Oracle Performance Tuning – (Otherwise Known as Drowning in a Pool of Confusion)

If someone asked me what
learning Oracle performance tuning is like initially, I would have to say the
title of this article aptly describes the process. Moreover, to make matters
worse, it is not even one pool, but several pools in which the novice tuner can
drown. Knowing what defines poor performance, how to recognize it, and then
improve it reminds me of Supreme Court Justice Potter Stewart’s famous quotation:
"I can’t define
pornography, but I know it when I see it."

The purpose of
this article is not about how to optimize performance, but to offer
recommendations on two excellent books that plainly and effectively tell you
what to look for, and more importantly, how to fix a poorly performing system. There
are plenty of people who are far better at telling you what to do and have made
careers out of specializing in performance tuning. I am taking this opportunity
to stand on a soapbox and help point you in the right direction. What these two
books discuss, compared to the orthodox views presented in many other books,
poignantly highlights this dilemma: you can learn performance tuning the hard
way, or you can learn it the right way.

The Hard Way – Experience Can be a Harsh Teacher

Corporation itself is largely to blame for the negative perception and
experience many DBAs have felt first hand when it comes to performance tuning. Performance
tuning (or, "performance and tuning," depending on which piece
of documentation you’re reading) is probably the weakest skill set of most DBAs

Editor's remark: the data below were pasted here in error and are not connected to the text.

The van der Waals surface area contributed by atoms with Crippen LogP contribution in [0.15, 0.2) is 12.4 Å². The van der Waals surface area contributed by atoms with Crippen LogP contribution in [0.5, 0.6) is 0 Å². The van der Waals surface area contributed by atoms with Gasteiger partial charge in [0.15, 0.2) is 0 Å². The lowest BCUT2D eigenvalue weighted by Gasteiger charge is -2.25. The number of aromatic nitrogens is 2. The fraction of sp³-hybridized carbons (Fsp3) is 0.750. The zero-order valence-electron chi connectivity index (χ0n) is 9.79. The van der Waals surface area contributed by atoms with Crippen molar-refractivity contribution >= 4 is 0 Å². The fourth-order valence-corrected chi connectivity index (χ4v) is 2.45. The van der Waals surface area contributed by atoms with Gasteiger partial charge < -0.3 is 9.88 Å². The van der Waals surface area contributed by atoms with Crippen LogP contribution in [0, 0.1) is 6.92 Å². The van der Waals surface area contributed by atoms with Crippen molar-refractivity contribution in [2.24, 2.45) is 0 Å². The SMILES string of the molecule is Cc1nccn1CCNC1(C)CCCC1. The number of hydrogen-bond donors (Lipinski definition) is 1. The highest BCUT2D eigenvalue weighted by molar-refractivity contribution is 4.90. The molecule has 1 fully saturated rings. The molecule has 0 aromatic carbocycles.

– new and experienced alike. For many PT survivors, the approach to performance
tuning follows this scenario:

Patient: Doctor, my head hurts when I bang it against the wall.

Doctor: Stop banging your head against the wall. You should notice an
immediate reduction in pain.

That solves the patient’s
pain problem, but we are left to wonder why the patient was banging his head
against the wall in the first place. Following the steps in Oracle’s tuning
methodology is one approach to investigating the "why" behind this behaviour.
At some point down the road, when you get to the SQL tuning "usual
suspect," The "A Ha" revelation takes place, followed
immediately by, "What do I do now?"

And this is what
you did: Well, if the pin-this get-that ratio in this pool is greater than 80%,
but the logical-reads versus physical reads in this cache is less than 99%, and
if today is Wednesday and Oracle is using more than 100MB of RAM, then set "_another_undocumented_init_ora_parameter"
to 42 to solve the problem.

Execute "alter
system stop scott from doing large joins;" to prevent the problem in the
future. I think you get the idea why this particular plan of attack fails to
win the hearts and minds of DBA’s.

Are the
almost-written-in-stone ratios important? Yes and no. Yes, in that they may be
indicators of problems, and yes in that you need to know some of them by rote
for certification exams. No, in that they are not the gospel and you will not
be fired from your job if you can demonstrate why conforming to these
benchmarks actually reduces your system’s performance.

The Right Way

The path can be
found in Oracle
Performance Tuning 101
(published by Oracle Press) and Optimizing Oracle
(published by O’Reilly). If you know nothing about performance